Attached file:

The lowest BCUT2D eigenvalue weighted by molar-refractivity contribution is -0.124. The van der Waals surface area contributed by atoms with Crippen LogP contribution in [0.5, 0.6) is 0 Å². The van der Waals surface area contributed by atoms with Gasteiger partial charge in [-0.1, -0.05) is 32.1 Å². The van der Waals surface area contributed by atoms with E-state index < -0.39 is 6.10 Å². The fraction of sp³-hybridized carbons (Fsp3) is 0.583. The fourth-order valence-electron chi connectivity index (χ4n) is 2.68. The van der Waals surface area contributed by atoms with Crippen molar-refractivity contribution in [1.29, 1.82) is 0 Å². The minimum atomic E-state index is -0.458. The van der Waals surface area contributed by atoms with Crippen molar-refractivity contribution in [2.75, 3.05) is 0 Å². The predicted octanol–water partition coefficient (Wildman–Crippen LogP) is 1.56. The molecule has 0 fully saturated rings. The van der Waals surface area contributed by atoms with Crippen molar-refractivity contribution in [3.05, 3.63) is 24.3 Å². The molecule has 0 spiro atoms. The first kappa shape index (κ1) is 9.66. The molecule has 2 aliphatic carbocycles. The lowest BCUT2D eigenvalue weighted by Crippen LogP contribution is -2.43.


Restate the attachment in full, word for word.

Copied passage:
The lowest BCUT2D eigenvalue weighted by molar-refractivity contribution is -0.124. The van der Waals surface area contributed by atoms with Crippen LogP contribution in [0.5, 0.6) is 0 Å². The van der Waals surface area contributed by atoms with Gasteiger partial charge in [-0.1, -0.05) is 32.1 Å². The van der Waals surface area contributed by atoms with E-state index < -0.39 is 6.10 Å². The fraction of sp³-hybridized carbons (Fsp3) is 0.583. The fourth-order valence-electron chi connectivity index (χ4n) is 2.68. The van der Waals surface area contributed by atoms with Crippen molar-refractivity contribution in [1.29, 1.82) is 0 Å². The minimum atomic E-state index is -0.458. The van der Waals surface area contributed by atoms with Crippen molar-refractivity contribution in [2.75, 3.05) is 0 Å². The predicted octanol–water partition coefficient (Wildman–Crippen LogP) is 1.56. The molecule has 0 fully saturated rings. The van der Waals surface area contributed by atoms with Crippen molar-refractivity contribution in [3.05, 3.63) is 24.3 Å². The molecule has 0 spiro atoms. The first kappa shape index (κ1) is 9.66. The molecule has 2 aliphatic carbocycles. The lowest BCUT2D eigenvalue weighted by Crippen LogP contribution is -2.43.